My pal, Rep. George Miller, the liberal lion

Les AuCoin

I should have expected the recently announced retirement of my pal, U.S. Rep. George Miller, the liberal lion from the Bay Area and powerful ally of Democratic Leader Nancy Pelosi. Forty years is enough of a lifetime to give to one’s country. Yet the news yanked at my moorings. It said that, inexplicably, George and I had become 70-some-year-old men. On the scoreboard, we were in the Fourth Quarter.

The two of us arrived in the U.S. House in 1975, a couple of Young Turks. He was 29, and I, 32. We bonded immediately. After all, an arms race had to be checked that promised nuclear Armageddon. Off-shore oil drilling was poised to wage war against the environment. Fascists were slaughtering their people in Central America. And doing it with U.S. support because they had the wit to say they were “anti-Communists.” This was good enough for Reagan and Weinberger.

I remember telling the House that Hitler was “anti-Communist,” too, but America hadn’t supported him–and we shouldn’t support his tin can imitators in Central America.

George and I made several trips to El Salvador, Guatemala, Nicaragua, and the state of Chiapas, in southern Mexico, to document U.S-financed rape, castration, and mutilation–atrocities that were turning people away from the United States.


George Miller (center), a giant of a man, was swarmed by children in a village south of San Salvador (Circa early 80s). The kids loved him, and he loved them back. To Reagan, this was “insurgent country.”

In Nicaragua, we spoke with villagers for whom Portland’s Benjamin Linder worked to build a small dam for electricity, a miracle for them. Ben didn’t finish his work because the Contras shot him dead. Villagers told George and me of an execution. The Reagan State Department said, no, Ben died from a stray bullet in a battle. The villagers gave me grisly photos of the corpse.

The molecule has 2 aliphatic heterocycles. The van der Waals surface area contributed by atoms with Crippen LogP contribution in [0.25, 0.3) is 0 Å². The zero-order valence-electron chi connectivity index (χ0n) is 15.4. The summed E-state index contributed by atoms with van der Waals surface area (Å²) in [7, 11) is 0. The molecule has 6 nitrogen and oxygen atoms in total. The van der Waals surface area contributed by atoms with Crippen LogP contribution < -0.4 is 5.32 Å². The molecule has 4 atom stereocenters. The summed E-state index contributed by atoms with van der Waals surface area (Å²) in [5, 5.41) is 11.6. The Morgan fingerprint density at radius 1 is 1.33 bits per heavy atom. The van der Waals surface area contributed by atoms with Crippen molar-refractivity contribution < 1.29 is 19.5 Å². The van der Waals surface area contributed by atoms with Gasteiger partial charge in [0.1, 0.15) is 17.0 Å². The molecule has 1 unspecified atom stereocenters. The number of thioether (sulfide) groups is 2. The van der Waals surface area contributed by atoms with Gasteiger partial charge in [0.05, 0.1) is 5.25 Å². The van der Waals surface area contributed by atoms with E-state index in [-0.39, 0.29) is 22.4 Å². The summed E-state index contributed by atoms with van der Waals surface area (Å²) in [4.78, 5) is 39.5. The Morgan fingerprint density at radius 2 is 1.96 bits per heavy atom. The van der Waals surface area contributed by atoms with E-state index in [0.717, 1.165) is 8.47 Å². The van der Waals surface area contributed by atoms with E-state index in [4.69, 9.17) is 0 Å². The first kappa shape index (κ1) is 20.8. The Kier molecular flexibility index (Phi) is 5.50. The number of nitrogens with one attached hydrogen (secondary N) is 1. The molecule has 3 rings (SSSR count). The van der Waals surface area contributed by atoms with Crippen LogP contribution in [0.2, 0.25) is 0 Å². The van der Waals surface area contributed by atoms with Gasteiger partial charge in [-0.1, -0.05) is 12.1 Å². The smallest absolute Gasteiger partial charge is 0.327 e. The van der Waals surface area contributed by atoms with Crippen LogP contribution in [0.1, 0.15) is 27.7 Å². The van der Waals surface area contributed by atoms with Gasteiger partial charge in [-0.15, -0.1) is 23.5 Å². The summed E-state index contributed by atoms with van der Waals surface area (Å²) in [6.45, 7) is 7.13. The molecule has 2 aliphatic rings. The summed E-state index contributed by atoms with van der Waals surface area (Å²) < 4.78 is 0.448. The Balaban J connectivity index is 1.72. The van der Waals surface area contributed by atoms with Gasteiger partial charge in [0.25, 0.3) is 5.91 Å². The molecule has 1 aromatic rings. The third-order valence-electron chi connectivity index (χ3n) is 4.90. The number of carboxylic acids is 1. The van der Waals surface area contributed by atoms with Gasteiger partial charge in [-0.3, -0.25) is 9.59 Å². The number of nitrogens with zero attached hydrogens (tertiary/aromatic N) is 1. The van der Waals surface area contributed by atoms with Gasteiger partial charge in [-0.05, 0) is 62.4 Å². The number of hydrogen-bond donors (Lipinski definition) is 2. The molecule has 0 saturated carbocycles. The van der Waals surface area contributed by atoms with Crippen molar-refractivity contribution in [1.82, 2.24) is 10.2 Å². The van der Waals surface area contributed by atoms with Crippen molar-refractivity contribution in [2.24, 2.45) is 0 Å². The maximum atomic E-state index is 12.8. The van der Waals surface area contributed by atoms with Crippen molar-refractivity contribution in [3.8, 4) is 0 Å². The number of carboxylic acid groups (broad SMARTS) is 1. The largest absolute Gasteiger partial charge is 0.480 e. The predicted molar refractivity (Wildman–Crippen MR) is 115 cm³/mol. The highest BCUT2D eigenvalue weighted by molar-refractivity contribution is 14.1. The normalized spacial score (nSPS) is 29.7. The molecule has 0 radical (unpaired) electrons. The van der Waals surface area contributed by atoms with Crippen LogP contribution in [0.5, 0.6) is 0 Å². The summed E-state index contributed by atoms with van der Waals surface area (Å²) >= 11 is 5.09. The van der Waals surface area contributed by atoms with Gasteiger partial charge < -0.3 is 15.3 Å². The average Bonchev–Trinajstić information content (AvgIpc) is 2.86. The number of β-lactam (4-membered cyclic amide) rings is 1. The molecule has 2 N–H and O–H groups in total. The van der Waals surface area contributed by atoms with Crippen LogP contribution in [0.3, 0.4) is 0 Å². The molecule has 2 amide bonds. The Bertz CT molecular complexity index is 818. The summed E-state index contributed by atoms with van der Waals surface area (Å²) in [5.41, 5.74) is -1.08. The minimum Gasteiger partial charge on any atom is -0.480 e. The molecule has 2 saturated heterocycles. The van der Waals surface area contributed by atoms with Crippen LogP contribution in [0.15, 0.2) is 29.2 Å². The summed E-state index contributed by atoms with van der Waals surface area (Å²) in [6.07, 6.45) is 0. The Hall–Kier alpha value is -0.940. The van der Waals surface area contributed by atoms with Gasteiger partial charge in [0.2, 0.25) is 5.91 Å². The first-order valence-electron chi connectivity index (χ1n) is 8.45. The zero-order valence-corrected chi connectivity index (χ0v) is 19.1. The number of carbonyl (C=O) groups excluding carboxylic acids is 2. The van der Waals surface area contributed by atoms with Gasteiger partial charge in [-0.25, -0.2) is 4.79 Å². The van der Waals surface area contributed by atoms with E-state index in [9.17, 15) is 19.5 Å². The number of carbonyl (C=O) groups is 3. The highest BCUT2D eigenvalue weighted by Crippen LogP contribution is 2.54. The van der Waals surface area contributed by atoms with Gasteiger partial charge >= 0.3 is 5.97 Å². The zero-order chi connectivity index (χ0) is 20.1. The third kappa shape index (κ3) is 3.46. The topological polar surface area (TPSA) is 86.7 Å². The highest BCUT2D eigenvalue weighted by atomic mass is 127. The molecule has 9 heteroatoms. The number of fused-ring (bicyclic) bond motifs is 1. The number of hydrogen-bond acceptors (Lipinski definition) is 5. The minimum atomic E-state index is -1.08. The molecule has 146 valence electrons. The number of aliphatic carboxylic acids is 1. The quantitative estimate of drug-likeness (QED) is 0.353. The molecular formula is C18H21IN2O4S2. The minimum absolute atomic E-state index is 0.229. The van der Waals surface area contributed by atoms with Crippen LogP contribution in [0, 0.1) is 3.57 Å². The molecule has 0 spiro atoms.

Back in DC, I used my seat on the District of Columbia Appropriations Subcommittee to have the city’s chief of detectives give his analysis of the photographed wounds. He showed George and me gunpowder burns on the temple and other incontrovertible evidence of a shot fired inches from Linder’s temple.

George Miller had a giant’s capacity for rage against injustice that rivaled his capacity to love (especially children). When we took testimony from relatives of the brutally slain, George’s jaw set so tightly, you’d think it was made of of stone. Once, a couple of neocon Republicans joined us on a mission to Chiapas, Mexico. Pictured below is Rep. James Sensenbrenner (R-WI), “dressed” for work in a village in the remote mountains of that region.


Rep. James Sensenbrenner (R-WI), a leading House conservative, accompanied George and me to Chiapas, Mexico, where human slaughter was part of daily life. (I don’t know where he got the chair.)

Later, in Managua, Nicaragua’s capital, George and I demonstrated more than a stylistic difference from Sensenbrenner as we gathered with colleagues in the city’s central plaza in front of a Sandinista poster of Augusto Nicolás Calderón Sandino, their revolutionary hero.


From left: Cindy Arnson Miller’s foreign affairs aide, Miller, me, and Rep. Mike Lowry (D-WA).

In our travels to the region, the right wing Arena Party of El Salvador threatened our lives if we came into the country. We did a corkscrew helicopter ascent from the supposedly “insurgent free” San Salvador to keep from being shot out of the air. I still shiver to think about the single strap across an open door that held us aboard as the craft twisted at a 45 degree cant with the capital straight below at our feet. The GI standing beside us with the .50 caliber machine gun offered little comfort.

George, my bro, I love you. We had a time. We did some good. And we still believe.

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